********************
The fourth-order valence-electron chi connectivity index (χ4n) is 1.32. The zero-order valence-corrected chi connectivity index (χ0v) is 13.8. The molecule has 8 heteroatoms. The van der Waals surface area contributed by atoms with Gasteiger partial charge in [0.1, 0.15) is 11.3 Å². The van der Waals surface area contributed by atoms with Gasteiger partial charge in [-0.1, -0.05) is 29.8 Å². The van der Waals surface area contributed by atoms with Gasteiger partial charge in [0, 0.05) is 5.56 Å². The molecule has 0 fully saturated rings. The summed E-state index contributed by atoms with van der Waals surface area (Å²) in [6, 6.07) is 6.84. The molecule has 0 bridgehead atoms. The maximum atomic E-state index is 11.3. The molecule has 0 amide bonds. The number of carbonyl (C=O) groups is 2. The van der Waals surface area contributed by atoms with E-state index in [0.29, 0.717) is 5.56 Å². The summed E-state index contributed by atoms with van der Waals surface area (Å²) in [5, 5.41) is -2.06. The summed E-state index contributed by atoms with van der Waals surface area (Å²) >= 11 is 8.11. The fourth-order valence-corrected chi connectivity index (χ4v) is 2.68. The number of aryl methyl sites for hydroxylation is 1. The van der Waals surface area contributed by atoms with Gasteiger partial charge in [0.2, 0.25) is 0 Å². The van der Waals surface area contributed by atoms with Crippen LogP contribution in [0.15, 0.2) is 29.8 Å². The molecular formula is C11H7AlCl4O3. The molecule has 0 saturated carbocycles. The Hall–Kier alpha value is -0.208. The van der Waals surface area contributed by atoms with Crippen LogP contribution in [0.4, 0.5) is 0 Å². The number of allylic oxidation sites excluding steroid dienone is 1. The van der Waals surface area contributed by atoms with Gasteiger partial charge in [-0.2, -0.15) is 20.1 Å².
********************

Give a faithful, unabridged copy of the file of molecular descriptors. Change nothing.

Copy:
The fourth-order valence-electron chi connectivity index (χ4n) is 1.32. The zero-order valence-corrected chi connectivity index (χ0v) is 13.8. The molecule has 8 heteroatoms. The van der Waals surface area contributed by atoms with Gasteiger partial charge in [0.1, 0.15) is 11.3 Å². The van der Waals surface area contributed by atoms with Gasteiger partial charge in [-0.1, -0.05) is 29.8 Å². The van der Waals surface area contributed by atoms with Gasteiger partial charge in [0, 0.05) is 5.56 Å². The molecule has 0 fully saturated rings. The summed E-state index contributed by atoms with van der Waals surface area (Å²) in [6, 6.07) is 6.84. The molecule has 0 bridgehead atoms. The maximum atomic E-state index is 11.3. The molecule has 0 amide bonds. The number of carbonyl (C=O) groups is 2. The van der Waals surface area contributed by atoms with E-state index in [0.29, 0.717) is 5.56 Å². The summed E-state index contributed by atoms with van der Waals surface area (Å²) in [5, 5.41) is -2.06. The summed E-state index contributed by atoms with van der Waals surface area (Å²) >= 11 is 8.11. The fourth-order valence-corrected chi connectivity index (χ4v) is 2.68. The number of aryl methyl sites for hydroxylation is 1. The van der Waals surface area contributed by atoms with Gasteiger partial charge in [0.2, 0.25) is 0 Å². The van der Waals surface area contributed by atoms with Crippen LogP contribution in [0.15, 0.2) is 29.8 Å². The molecular formula is C11H7AlCl4O3. The molecule has 0 saturated carbocycles. The Hall–Kier alpha value is -0.208. The van der Waals surface area contributed by atoms with Crippen LogP contribution in [0.4, 0.5) is 0 Å². The number of allylic oxidation sites excluding steroid dienone is 1. The van der Waals surface area contributed by atoms with Gasteiger partial charge in [-0.2, -0.15) is 20.1 Å².